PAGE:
Tuesday, May 31, 2022

Fun Books To Read

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Do you ever get distressed by how much things suck? Of course you do. Today, I'm here to solve that problem. We're talking about books to read if you want to mentally escape.

This was a hard list to make because I'm notorious for reading depressing, pretentious things. The stuff I read usually requires a lot of brain power and doesn't leave you with jolly feelings. The books on this list aren't completely frivolous. They tackle some difficult subjects, but they do it in ways that will make you smile.

Okay, let's escape.

😁  Escapist Books  🚀


Adult History Nonfiction


Have you ever wished you could live in an earlier, more romantic era?

Ladies, welcome to the 19th century, where there's arsenic in your face cream, a pot of cold pee sits under your bed, and all of your underwear is crotchless. (Why? Shush, dear. A lady doesn't question.)

Unmentionable is your hilarious, illustrated, scandalously honest (yet never crass) guide to the secrets of Victorian womanhood, giving you detailed advice on:

~ What to wear
~ Where to relieve yourself
~ How to conceal your loathsome addiction to menstruating
~ What to expect on your wedding night
~ How to be the perfect Victorian wife
~ Why masturbating will kill you
~ And more

Irresistibly charming, laugh-out-loud funny, and featuring nearly 200 images from Victorian publications, Unmentionable will inspire a whole new level of respect for Elizabeth Bennett, Scarlet O'Hara, Jane Eyre, and all of our great, great grandmothers.

(And it just might leave you feeling ecstatically grateful to live in an age of pants, super absorbency tampons, epidurals, anti-depressants, and not-dying-of-the-syphilis-your-husband-brought-home.)


Why you should read it: If you think modern life sucks, wait until you read about the Victorian era. I would have been a terrible Victorian woman! I need the Internet, flush toilets, and modern medicine. This book will make you laugh and make you roll your eyes at all the crap women have to deal with.


Buy it on Amazon


Young Adult Historical Fantasy

Evie O’Neill has been exiled from her boring old hometown and shipped off to the bustling streets of New York City—and she is pos-i-tute-ly ecstatic. It’s 1926, and New York is filled with speakeasies, Ziegfeld girls, and rakish pickpockets. The only catch is that she has to live with her uncle Will and his unhealthy obsession with the occult. Evie worries her uncle will discover her darkest secret: a supernatural power that has only brought her trouble so far. But when the police find a murdered girl branded with a cryptic symbol and Will is called to the scene, Evie realizes her gift could help catch a serial killer. As Evie jumps headlong into a dance with a murderer, other stories unfold in the city that never sleeps. A young man named Memphis is caught between two worlds. A chorus girl named Theta is running from her past. A student named Jericho is hiding a shocking secret. And unknown to all, something dark and evil has awakened.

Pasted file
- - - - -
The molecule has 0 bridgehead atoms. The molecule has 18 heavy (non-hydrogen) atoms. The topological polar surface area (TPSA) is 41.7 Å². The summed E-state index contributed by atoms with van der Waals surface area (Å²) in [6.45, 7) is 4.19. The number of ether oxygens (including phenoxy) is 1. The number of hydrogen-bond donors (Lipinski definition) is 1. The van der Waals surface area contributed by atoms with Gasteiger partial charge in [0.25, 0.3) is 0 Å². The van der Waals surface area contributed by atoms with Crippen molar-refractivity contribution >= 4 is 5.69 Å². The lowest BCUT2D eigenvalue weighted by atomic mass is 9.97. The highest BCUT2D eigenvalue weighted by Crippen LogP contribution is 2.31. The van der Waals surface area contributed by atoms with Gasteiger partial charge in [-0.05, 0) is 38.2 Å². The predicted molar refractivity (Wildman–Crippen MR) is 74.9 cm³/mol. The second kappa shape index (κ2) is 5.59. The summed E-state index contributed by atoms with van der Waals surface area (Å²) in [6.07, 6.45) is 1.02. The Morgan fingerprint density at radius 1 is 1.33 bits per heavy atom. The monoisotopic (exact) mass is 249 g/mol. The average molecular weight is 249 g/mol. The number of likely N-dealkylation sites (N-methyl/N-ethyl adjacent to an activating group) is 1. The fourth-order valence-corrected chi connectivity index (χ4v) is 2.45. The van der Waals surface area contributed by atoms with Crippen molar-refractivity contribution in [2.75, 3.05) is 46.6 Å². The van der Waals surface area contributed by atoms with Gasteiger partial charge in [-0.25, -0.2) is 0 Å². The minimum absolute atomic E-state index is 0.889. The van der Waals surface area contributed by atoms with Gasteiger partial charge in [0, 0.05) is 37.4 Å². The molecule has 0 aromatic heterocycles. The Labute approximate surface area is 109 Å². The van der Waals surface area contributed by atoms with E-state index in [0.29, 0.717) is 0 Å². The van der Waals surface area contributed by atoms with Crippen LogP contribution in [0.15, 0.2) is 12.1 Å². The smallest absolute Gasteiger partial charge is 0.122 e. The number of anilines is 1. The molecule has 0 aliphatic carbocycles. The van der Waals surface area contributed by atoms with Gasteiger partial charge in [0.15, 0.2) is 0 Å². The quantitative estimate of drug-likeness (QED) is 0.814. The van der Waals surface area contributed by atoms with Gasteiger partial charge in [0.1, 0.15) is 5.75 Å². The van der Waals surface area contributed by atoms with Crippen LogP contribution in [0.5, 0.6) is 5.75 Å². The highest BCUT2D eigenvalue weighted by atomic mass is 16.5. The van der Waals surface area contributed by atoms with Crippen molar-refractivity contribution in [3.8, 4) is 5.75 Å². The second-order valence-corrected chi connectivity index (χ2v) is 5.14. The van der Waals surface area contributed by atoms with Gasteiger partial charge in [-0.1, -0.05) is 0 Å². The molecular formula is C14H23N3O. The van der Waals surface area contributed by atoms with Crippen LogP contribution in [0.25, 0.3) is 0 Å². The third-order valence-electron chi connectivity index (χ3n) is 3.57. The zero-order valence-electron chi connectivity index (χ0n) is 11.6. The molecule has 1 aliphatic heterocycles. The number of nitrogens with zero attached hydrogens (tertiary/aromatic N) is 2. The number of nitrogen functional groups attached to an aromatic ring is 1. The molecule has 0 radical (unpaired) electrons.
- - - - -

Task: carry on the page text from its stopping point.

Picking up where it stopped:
Why you should read it: I know the synopsis uses words like "murder" and "evil" and "serial killer," but you can (mostly) ignore those. This book is funny. It's full of loveable characters and 1920s slang. The characters have superpowers that can be used to defeat evil ghosts, but they have to stop partying long enough to use them.


Buy it on Amazon


Middle Grade Historical Fantasy

Found running wild in the forest of Ashton Place, the Incorrigibles are no ordinary children: Alexander, age ten or thereabouts, keeps his siblings in line with gentle nips; Cassiopeia, perhaps four or five, has a bark that is (usually) worse than her bite; and Beowulf, age somewhere-in-the-middle, is alarmingly adept at chasing squirrels.

Luckily, Miss Penelope Lumley is no ordinary governess. Only fifteen years old and a recent graduate of the Swanburne Academy for Poor Bright Females, Penelope embraces the challenge of her new position. Though she is eager to instruct the children in Latin verbs and the proper use of globes, first she must help them overcome their canine tendencies.